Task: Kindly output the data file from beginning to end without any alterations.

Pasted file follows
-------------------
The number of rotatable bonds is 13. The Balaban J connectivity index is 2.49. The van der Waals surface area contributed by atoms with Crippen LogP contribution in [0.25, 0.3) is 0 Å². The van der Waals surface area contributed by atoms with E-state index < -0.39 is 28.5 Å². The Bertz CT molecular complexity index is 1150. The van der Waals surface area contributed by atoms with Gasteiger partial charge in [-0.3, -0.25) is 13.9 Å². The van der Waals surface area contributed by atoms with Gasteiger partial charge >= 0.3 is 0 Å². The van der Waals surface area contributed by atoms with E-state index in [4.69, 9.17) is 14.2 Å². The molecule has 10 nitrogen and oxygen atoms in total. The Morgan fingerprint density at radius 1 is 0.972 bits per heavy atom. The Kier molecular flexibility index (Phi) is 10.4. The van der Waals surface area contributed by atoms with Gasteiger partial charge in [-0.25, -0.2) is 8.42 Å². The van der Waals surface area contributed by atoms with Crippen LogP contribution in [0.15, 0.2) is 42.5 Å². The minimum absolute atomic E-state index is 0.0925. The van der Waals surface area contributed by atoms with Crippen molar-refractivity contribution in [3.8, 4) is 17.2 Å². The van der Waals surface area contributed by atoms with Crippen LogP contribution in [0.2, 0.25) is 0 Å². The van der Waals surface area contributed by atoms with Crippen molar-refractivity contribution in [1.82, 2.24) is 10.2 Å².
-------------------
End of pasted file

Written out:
The number of rotatable bonds is 13. The Balaban J connectivity index is 2.49. The van der Waals surface area contributed by atoms with Crippen LogP contribution in [0.25, 0.3) is 0 Å². The van der Waals surface area contributed by atoms with E-state index < -0.39 is 28.5 Å². The Bertz CT molecular complexity index is 1150. The van der Waals surface area contributed by atoms with Gasteiger partial charge in [-0.3, -0.25) is 13.9 Å². The van der Waals surface area contributed by atoms with Gasteiger partial charge >= 0.3 is 0 Å². The van der Waals surface area contributed by atoms with E-state index in [4.69, 9.17) is 14.2 Å². The molecule has 10 nitrogen and oxygen atoms in total. The Morgan fingerprint density at radius 1 is 0.972 bits per heavy atom. The Kier molecular flexibility index (Phi) is 10.4. The van der Waals surface area contributed by atoms with Gasteiger partial charge in [-0.25, -0.2) is 8.42 Å². The van der Waals surface area contributed by atoms with Crippen LogP contribution in [0.15, 0.2) is 42.5 Å². The minimum absolute atomic E-state index is 0.0925. The van der Waals surface area contributed by atoms with Crippen molar-refractivity contribution in [3.8, 4) is 17.2 Å². The van der Waals surface area contributed by atoms with Crippen LogP contribution in [0.2, 0.25) is 0 Å². The van der Waals surface area contributed by atoms with Crippen molar-refractivity contribution in [1.82, 2.24) is 10.2 Å².